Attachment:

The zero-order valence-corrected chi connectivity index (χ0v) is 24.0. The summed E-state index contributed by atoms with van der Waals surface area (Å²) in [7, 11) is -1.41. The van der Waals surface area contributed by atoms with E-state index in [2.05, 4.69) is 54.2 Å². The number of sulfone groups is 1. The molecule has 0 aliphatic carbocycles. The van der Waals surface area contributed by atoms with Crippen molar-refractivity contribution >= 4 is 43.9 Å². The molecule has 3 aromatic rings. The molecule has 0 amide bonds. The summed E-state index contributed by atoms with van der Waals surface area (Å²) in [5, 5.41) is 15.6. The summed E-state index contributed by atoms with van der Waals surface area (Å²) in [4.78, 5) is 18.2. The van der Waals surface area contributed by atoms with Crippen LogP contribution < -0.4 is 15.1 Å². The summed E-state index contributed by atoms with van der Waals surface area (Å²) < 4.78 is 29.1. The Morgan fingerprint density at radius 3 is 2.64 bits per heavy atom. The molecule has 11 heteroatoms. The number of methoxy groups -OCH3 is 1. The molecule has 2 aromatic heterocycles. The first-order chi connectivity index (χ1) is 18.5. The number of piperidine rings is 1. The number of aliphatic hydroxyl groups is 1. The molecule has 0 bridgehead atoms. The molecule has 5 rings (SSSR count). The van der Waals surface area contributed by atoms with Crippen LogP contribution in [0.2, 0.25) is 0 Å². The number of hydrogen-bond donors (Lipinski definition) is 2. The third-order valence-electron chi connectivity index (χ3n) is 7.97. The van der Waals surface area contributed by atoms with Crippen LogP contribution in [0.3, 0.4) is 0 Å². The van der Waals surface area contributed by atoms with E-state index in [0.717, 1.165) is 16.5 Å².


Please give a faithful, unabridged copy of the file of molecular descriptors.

The zero-order valence-corrected chi connectivity index (χ0v) is 24.0. The summed E-state index contributed by atoms with van der Waals surface area (Å²) in [7, 11) is -1.41. The van der Waals surface area contributed by atoms with E-state index in [2.05, 4.69) is 54.2 Å². The number of sulfone groups is 1. The molecule has 0 aliphatic carbocycles. The van der Waals surface area contributed by atoms with Crippen molar-refractivity contribution >= 4 is 43.9 Å². The molecule has 3 aromatic rings. The molecule has 0 amide bonds. The summed E-state index contributed by atoms with van der Waals surface area (Å²) in [5, 5.41) is 15.6. The summed E-state index contributed by atoms with van der Waals surface area (Å²) in [4.78, 5) is 18.2. The van der Waals surface area contributed by atoms with Crippen LogP contribution < -0.4 is 15.1 Å². The summed E-state index contributed by atoms with van der Waals surface area (Å²) < 4.78 is 29.1. The Morgan fingerprint density at radius 3 is 2.64 bits per heavy atom. The molecule has 11 heteroatoms. The number of methoxy groups -OCH3 is 1. The molecule has 2 aromatic heterocycles. The first-order chi connectivity index (χ1) is 18.5. The number of piperidine rings is 1. The number of aliphatic hydroxyl groups is 1. The molecule has 0 bridgehead atoms. The molecule has 5 rings (SSSR count). The van der Waals surface area contributed by atoms with Crippen LogP contribution in [0.2, 0.25) is 0 Å². The number of hydrogen-bond donors (Lipinski definition) is 2. The third-order valence-electron chi connectivity index (χ3n) is 7.97. The van der Waals surface area contributed by atoms with Crippen LogP contribution in [0.3, 0.4) is 0 Å². The van der Waals surface area contributed by atoms with E-state index in [0.717, 1.165) is 16.5 Å².